During his 21 years on the bench, Judge Parker encouraged that hiring practice. Many of the blacks and Indians had grown up in the territory. They knew the geography, the culture, the language and the people, giving them an on-the-job advantage, especially since the job was primarily “in the field.”
Most of the time, officers delivered legal notices and documents, investigated crimes, rounded up witnesses and transported them to court, and, of course, arrested suspects. They rarely had to deal with train or bank robbers. Anecdotal evidence indicates the marshals frequently focused on the selling or manufacture of liquor (illegal in the territory), timber poaching, whites settling on Indian lands, rustling and counterfeiting.
All of which makes the attempted arrest of Proctor a bit out of the ordinary. The result was even more strange.
An Arrest Gone Wrong
In many Old West gunfights, history is unclear on who fired the first shot, and just as little is known with regard to the incident at the schoolhouse in Goingsnake.
When the posse rode up, court participants and attendees heard them and gathered at the door and windows. Someone fired a gunshot, and the fight became general. Proctor reportedly fired away with either a Winchester or a revolver (or both). After a few minutes, when the smoke cleared, nine men were dead; two more would die the next day.
Among those killed: eight members of the marshals service, including Deputy Marshal Owens, the largest single loss of life in the agency’s history. Three on the other side would end up dead, among them Proctor’s attorney. Nine more people were wounded, including Judge Blackhawk Sixkiller and Proctor.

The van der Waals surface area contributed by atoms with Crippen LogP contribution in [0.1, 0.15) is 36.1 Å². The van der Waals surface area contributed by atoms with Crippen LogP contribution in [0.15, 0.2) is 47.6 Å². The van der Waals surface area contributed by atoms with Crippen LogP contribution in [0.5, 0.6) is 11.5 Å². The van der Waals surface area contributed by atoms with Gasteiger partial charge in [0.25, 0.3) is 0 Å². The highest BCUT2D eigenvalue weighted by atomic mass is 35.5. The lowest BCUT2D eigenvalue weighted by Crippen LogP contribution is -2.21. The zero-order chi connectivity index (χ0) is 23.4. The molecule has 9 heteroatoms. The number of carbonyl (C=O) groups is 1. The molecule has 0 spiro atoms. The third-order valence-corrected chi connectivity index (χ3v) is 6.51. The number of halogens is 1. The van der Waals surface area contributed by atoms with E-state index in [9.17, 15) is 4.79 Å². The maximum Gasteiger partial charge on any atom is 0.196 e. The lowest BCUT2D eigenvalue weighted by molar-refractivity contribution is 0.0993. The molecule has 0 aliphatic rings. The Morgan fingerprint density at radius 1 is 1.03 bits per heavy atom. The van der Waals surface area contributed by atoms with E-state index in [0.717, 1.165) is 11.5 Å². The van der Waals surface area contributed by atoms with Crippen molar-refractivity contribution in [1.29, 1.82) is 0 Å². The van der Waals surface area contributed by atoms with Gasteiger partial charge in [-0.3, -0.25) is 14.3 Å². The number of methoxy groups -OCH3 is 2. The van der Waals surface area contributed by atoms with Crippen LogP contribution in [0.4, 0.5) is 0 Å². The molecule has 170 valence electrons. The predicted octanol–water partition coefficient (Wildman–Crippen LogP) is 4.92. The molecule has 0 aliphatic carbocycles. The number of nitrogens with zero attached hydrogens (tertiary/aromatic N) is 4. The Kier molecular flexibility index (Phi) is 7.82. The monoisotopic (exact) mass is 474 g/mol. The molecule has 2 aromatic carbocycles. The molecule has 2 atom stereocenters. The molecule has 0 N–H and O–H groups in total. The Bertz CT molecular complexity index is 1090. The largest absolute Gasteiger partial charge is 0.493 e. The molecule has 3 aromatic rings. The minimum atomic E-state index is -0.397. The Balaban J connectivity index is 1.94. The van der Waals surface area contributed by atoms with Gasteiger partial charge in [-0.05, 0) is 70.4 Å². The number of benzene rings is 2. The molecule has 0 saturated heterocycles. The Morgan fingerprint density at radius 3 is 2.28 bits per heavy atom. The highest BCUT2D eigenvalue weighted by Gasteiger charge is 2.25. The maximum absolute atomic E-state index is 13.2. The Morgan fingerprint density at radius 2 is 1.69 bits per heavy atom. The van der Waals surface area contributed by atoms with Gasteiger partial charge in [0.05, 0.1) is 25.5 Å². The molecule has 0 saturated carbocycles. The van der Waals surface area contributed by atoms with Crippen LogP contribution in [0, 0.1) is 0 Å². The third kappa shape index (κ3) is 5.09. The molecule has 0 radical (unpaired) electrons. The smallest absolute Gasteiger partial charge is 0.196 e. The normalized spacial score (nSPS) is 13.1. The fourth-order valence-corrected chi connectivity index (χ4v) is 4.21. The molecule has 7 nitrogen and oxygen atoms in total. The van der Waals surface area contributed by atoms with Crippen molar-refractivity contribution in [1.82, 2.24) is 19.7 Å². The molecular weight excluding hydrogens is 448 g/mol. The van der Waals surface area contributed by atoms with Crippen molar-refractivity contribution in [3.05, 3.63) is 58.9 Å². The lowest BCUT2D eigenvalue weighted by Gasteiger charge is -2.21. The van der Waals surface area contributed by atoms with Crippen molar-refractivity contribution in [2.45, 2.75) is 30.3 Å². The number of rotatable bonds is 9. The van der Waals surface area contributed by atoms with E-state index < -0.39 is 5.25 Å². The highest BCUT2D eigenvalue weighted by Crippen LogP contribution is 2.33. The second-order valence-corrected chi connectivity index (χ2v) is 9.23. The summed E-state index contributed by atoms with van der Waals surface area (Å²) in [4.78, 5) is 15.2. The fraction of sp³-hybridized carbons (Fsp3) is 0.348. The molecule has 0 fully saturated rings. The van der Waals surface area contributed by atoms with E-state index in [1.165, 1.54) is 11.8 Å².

Word of the disaster spread quickly.
The marshals service collected another posse to arrest the men who had killed their agents. The Cherokee court—attended by most of those wanted for taking part in the gunfight—reconvened the next day at a nearby house. After a quick hearing and deliberation, the jury acquitted Proctor in the shooting of Polly.
Federal authorities asked the principal chief of the Cherokee to turn over Proctor and the others for the marshals incident, but he refused, saying that the tribe would handle the matter. Stymied, the government decided not to pursue the charge. The posse returned home and disbanded.
Proctor headed to the hinterlands of the Indian Territory—reportedly accompanied by 50 heavily armed Cherokee. Others from the erstwhile court also went into hiding until things had cooled off.
Nobody was arrested or tried for crimes committed during the Goingsnake Massacre.
Injustice Reigns Here